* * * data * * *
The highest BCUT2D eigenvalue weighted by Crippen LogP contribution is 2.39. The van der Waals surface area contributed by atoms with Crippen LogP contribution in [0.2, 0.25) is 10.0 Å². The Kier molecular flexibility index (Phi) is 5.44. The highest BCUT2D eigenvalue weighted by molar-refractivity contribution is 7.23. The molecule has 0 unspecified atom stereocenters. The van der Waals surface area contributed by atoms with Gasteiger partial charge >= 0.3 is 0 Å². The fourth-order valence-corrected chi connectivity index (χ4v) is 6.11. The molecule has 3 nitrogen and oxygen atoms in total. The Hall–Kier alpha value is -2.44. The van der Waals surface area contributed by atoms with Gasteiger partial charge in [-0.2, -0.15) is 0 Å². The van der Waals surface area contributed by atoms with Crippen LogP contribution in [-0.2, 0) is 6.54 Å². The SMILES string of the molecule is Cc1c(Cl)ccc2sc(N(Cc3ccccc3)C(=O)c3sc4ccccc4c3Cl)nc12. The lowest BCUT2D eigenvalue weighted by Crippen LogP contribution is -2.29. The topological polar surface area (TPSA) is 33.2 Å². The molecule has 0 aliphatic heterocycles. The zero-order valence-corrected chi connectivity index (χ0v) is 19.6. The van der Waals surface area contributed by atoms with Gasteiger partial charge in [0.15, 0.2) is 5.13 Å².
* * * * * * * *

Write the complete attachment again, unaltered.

The highest BCUT2D eigenvalue weighted by Crippen LogP contribution is 2.39. The van der Waals surface area contributed by atoms with Crippen LogP contribution in [0.2, 0.25) is 10.0 Å². The Kier molecular flexibility index (Phi) is 5.44. The highest BCUT2D eigenvalue weighted by molar-refractivity contribution is 7.23. The molecule has 0 unspecified atom stereocenters. The van der Waals surface area contributed by atoms with Gasteiger partial charge >= 0.3 is 0 Å². The fourth-order valence-corrected chi connectivity index (χ4v) is 6.11. The molecule has 3 nitrogen and oxygen atoms in total. The Hall–Kier alpha value is -2.44. The van der Waals surface area contributed by atoms with Gasteiger partial charge in [-0.2, -0.15) is 0 Å². The van der Waals surface area contributed by atoms with Crippen LogP contribution in [-0.2, 0) is 6.54 Å². The SMILES string of the molecule is Cc1c(Cl)ccc2sc(N(Cc3ccccc3)C(=O)c3sc4ccccc4c3Cl)nc12. The lowest BCUT2D eigenvalue weighted by Crippen LogP contribution is -2.29. The topological polar surface area (TPSA) is 33.2 Å². The molecule has 0 aliphatic heterocycles. The zero-order valence-corrected chi connectivity index (χ0v) is 19.6. The van der Waals surface area contributed by atoms with Gasteiger partial charge in [0.15, 0.2) is 5.13 Å².